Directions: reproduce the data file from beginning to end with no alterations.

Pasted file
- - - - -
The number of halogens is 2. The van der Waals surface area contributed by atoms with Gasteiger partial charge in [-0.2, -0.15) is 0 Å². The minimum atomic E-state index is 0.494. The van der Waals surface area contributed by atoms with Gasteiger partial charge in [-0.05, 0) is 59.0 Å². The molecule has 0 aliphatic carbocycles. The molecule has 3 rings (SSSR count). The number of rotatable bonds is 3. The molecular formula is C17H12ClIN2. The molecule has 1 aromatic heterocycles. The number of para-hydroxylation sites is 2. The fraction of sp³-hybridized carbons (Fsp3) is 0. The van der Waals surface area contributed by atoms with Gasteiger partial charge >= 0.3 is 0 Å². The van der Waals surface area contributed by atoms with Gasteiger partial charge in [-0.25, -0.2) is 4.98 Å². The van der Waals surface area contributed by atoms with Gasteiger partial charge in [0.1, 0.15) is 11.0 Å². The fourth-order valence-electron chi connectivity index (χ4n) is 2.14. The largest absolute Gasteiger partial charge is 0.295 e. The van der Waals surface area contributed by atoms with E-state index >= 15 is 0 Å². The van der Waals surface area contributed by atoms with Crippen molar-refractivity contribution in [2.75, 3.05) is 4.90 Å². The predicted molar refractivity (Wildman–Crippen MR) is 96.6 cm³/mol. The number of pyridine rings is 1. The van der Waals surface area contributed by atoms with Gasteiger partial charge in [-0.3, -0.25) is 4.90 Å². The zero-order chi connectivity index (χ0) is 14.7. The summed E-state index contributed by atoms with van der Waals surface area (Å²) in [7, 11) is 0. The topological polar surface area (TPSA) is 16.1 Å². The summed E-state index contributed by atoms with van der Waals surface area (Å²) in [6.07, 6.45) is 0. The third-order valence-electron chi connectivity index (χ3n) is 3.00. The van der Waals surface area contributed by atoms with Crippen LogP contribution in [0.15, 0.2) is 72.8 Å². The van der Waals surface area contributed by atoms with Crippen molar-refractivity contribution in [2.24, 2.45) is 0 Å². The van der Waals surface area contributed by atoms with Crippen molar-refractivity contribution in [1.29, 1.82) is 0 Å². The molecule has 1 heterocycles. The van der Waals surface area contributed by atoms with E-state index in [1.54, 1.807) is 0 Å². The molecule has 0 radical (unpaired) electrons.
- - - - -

The number of halogens is 2. The van der Waals surface area contributed by atoms with Gasteiger partial charge in [-0.2, -0.15) is 0 Å². The minimum atomic E-state index is 0.494. The van der Waals surface area contributed by atoms with Gasteiger partial charge in [-0.05, 0) is 59.0 Å². The molecule has 0 aliphatic carbocycles. The molecule has 3 rings (SSSR count). The number of rotatable bonds is 3. The molecular formula is C17H12ClIN2. The molecule has 1 aromatic heterocycles. The number of para-hydroxylation sites is 2. The fraction of sp³-hybridized carbons (Fsp3) is 0. The van der Waals surface area contributed by atoms with Gasteiger partial charge >= 0.3 is 0 Å². The van der Waals surface area contributed by atoms with Gasteiger partial charge in [-0.25, -0.2) is 4.98 Å². The van der Waals surface area contributed by atoms with Gasteiger partial charge in [0.1, 0.15) is 11.0 Å². The fourth-order valence-electron chi connectivity index (χ4n) is 2.14. The largest absolute Gasteiger partial charge is 0.295 e. The van der Waals surface area contributed by atoms with E-state index >= 15 is 0 Å². The van der Waals surface area contributed by atoms with Crippen molar-refractivity contribution in [2.75, 3.05) is 4.90 Å². The predicted molar refractivity (Wildman–Crippen MR) is 96.6 cm³/mol. The number of pyridine rings is 1. The van der Waals surface area contributed by atoms with Gasteiger partial charge in [-0.3, -0.25) is 4.90 Å². The zero-order chi connectivity index (χ0) is 14.7. The summed E-state index contributed by atoms with van der Waals surface area (Å²) in [7, 11) is 0. The topological polar surface area (TPSA) is 16.1 Å². The summed E-state index contributed by atoms with van der Waals surface area (Å²) in [6.07, 6.45) is 0. The third-order valence-electron chi connectivity index (χ3n) is 3.00. The van der Waals surface area contributed by atoms with Crippen LogP contribution in [0.15, 0.2) is 72.8 Å². The van der Waals surface area contributed by atoms with Crippen molar-refractivity contribution in [2.24, 2.45) is 0 Å². The van der Waals surface area contributed by atoms with Crippen molar-refractivity contribution in [1.29, 1.82) is 0 Å². The molecule has 1 heterocycles. The van der Waals surface area contributed by atoms with E-state index in [1.54, 1.807) is 0 Å². The molecule has 0 radical (unpaired) electrons.